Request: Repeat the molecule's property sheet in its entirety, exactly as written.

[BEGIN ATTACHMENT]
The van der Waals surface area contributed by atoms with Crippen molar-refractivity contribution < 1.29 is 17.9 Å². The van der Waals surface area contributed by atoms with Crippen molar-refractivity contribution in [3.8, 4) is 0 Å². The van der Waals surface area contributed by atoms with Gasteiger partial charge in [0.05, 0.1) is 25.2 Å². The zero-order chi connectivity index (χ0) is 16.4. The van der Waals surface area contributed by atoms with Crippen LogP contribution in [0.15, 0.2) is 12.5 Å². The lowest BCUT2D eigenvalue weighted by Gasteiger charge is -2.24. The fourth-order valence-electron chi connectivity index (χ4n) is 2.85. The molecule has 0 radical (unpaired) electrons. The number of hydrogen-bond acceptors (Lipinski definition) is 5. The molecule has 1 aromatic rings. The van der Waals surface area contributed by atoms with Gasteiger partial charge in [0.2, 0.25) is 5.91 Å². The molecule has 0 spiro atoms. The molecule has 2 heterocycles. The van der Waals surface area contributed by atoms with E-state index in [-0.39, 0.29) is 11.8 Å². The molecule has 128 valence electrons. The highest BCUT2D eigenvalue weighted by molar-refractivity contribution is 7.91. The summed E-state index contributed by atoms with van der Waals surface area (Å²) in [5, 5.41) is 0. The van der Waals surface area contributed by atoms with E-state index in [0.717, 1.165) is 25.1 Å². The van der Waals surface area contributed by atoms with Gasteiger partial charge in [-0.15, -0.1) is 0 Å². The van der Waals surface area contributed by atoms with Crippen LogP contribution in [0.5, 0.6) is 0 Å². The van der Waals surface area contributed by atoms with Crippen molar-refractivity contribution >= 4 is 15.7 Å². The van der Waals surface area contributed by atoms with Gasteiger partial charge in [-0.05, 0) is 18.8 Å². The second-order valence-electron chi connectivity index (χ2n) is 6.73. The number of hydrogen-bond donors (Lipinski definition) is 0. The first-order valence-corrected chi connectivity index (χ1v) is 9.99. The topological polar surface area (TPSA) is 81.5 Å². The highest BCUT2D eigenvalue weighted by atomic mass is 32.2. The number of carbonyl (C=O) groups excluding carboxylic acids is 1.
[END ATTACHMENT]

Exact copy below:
The van der Waals surface area contributed by atoms with Crippen molar-refractivity contribution < 1.29 is 17.9 Å². The van der Waals surface area contributed by atoms with Crippen molar-refractivity contribution in [3.8, 4) is 0 Å². The van der Waals surface area contributed by atoms with Gasteiger partial charge in [0.05, 0.1) is 25.2 Å². The zero-order chi connectivity index (χ0) is 16.4. The van der Waals surface area contributed by atoms with Crippen LogP contribution in [0.15, 0.2) is 12.5 Å². The lowest BCUT2D eigenvalue weighted by Gasteiger charge is -2.24. The fourth-order valence-electron chi connectivity index (χ4n) is 2.85. The molecule has 0 radical (unpaired) electrons. The number of hydrogen-bond acceptors (Lipinski definition) is 5. The molecule has 1 aromatic rings. The van der Waals surface area contributed by atoms with Gasteiger partial charge in [0.2, 0.25) is 5.91 Å². The molecule has 0 spiro atoms. The molecule has 2 heterocycles. The van der Waals surface area contributed by atoms with E-state index in [-0.39, 0.29) is 11.8 Å². The molecule has 128 valence electrons. The highest BCUT2D eigenvalue weighted by molar-refractivity contribution is 7.91. The summed E-state index contributed by atoms with van der Waals surface area (Å²) in [5, 5.41) is 0. The van der Waals surface area contributed by atoms with E-state index in [0.717, 1.165) is 25.1 Å². The van der Waals surface area contributed by atoms with Gasteiger partial charge in [-0.15, -0.1) is 0 Å². The van der Waals surface area contributed by atoms with Crippen LogP contribution in [0.5, 0.6) is 0 Å². The van der Waals surface area contributed by atoms with Crippen molar-refractivity contribution >= 4 is 15.7 Å². The van der Waals surface area contributed by atoms with Gasteiger partial charge in [-0.05, 0) is 18.8 Å². The second-order valence-electron chi connectivity index (χ2n) is 6.73. The number of hydrogen-bond donors (Lipinski definition) is 0. The first-order valence-corrected chi connectivity index (χ1v) is 9.99. The topological polar surface area (TPSA) is 81.5 Å². The highest BCUT2D eigenvalue weighted by atomic mass is 32.2. The number of carbonyl (C=O) groups excluding carboxylic acids is 1.